I hate spiders and simply stepping on them isn’t enough satisfaction for me. I have to smoosh them into the pavement with sweated brow, gritted teeth, and a “take that, you hairy six/eight-legged biting bastard.” Reason being, I’ve had more than one spider beat feet for cover after I’ve stepped on him. Gah! The horror! Any spider that’s survived one of my stilettos is bound to be pissed off and seek the immediate services of every poison-fanged arachnid this side of the Rockies. I’m certain of this.
So for me, it’s overkill in spite of my hub’s admonishments: “Babe, you spread him all over the patio. I’m pretty sure it’s dead.”
Which is what brings me to the point of my post: Being Unique
It’s been said a million billion times at writer’s conferences and writer’s sites on the ‘Net…IF YOU WRITE IN A CROWDED CATEGORY, YOU MUST MUST MUST DISCUSS THE UNIQUE QUALITIES OF YOUR STORY.
It’s not enough to talk about your personal issues with infertility, because, well, um, no one cares. This is a discussion that’s crowding store shelves in every bookstore and online store.
The only way to capture an editor’s attention is for you to show the elements that make your story different from everything else out there. I’ll yawn hearing about the lengths you went through to have a family, because I’ve read this before, and you’ll become the proverbial smooshed spider. Many times over, in fact.
However, if you tell me that inverting your eyelids while doing the Hokey Pokey in a biker bar got those eggs and sperms doing the mambo, I assure you that I’ll read further.
Platform – Who You Be?
Yes, yes, I know. Much has been made of author platform, so I’ll continue to belabor the point. You may be well known in a particular field – say advertising, or website production – but that won’t transfer over to your topic of infertility. So the question for me is always, “Who are you? Do you have a big enough presence that I can promote you?”
Let’s face it, a national figure can pretty much break wind in church, write a book about it, and have it hit the NY Times bestseller list. But we mortals can’t. It’s incredibly helpful if your platform complements your subject matter. It’s incredibly helpful if LOTS of people know you.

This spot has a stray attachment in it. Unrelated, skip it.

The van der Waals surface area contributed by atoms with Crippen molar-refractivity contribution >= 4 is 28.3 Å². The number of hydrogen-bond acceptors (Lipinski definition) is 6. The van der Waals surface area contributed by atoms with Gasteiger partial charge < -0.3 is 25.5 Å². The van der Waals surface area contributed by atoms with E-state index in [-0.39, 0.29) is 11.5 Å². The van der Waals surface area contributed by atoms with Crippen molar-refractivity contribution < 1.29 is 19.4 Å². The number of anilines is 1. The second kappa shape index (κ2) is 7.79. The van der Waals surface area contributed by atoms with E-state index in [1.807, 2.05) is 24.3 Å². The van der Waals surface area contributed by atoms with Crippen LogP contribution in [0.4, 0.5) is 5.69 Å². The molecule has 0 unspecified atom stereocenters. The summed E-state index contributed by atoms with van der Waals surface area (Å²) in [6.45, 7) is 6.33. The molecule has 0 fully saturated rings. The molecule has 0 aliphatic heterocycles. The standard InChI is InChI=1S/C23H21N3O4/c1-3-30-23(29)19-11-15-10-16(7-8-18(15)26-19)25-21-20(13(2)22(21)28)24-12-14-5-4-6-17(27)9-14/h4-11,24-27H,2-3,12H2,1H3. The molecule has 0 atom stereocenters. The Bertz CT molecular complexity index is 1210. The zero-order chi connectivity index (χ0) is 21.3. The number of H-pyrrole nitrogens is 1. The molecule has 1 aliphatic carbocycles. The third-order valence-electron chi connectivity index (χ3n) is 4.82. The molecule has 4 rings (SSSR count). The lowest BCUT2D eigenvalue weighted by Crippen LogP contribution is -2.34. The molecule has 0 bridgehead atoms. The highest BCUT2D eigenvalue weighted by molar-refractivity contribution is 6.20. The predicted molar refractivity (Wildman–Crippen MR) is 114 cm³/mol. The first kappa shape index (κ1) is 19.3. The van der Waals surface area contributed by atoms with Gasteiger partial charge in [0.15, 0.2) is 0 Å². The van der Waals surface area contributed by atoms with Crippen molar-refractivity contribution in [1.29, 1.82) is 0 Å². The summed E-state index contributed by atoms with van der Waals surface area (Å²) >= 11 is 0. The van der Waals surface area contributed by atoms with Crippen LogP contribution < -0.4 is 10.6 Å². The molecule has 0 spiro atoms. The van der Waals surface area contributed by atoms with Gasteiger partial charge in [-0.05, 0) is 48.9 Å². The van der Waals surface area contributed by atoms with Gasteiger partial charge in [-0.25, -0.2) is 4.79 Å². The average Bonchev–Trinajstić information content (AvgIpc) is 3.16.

There are many good books that die an unnatural death (much like any spider that dares cross my threshold), and it’s because the authors’ platforms aren’t large enough to attract an audience. No one knows them. Those books get caught up in the white noise of every other title clamoring for a readership.
So, once again, I bleat on like a yak strung out on crack…please, dear writers, if you write in a crowded category, do your homework and read your competition so you understand what makes your book different. Then ask yourself why someone would buy your book instead of the well-known actor/researcher/politician/expert in the field. If you’re not sure, then you need to work on finding a way to carve your own niche.
And speaking of carving niches, I think my friend, Sonia Marsh, is a prime example of doing an amazing job of creating one’s own niche. She took her story, Freeways to Flip-Flops, a wonderful travelogue about living on a tropical island, and turned it into an industry of what she calls Gutsy Living. She’s worked her apostrophe off promoting her book and ideaology into the mainframe, and it’s heartening to see the response. There are many travelogues in the marketplace, but Sonia added a twist of Gutsy Living, which is something that everyone can mumble, “Hell yeah, I’d like to live more gutsy.”
I’m sure Sonia would agree that creating her platform was the hardest thing about publication – and she’d be right. You can write like the wind, but if you don’t have a unique message and an established footprint in the marketplace, you may find yourself the goo under someone’s shoe.
Don’t be the spider. Tell me what makes your story unique and how your platform supports/enhances your story.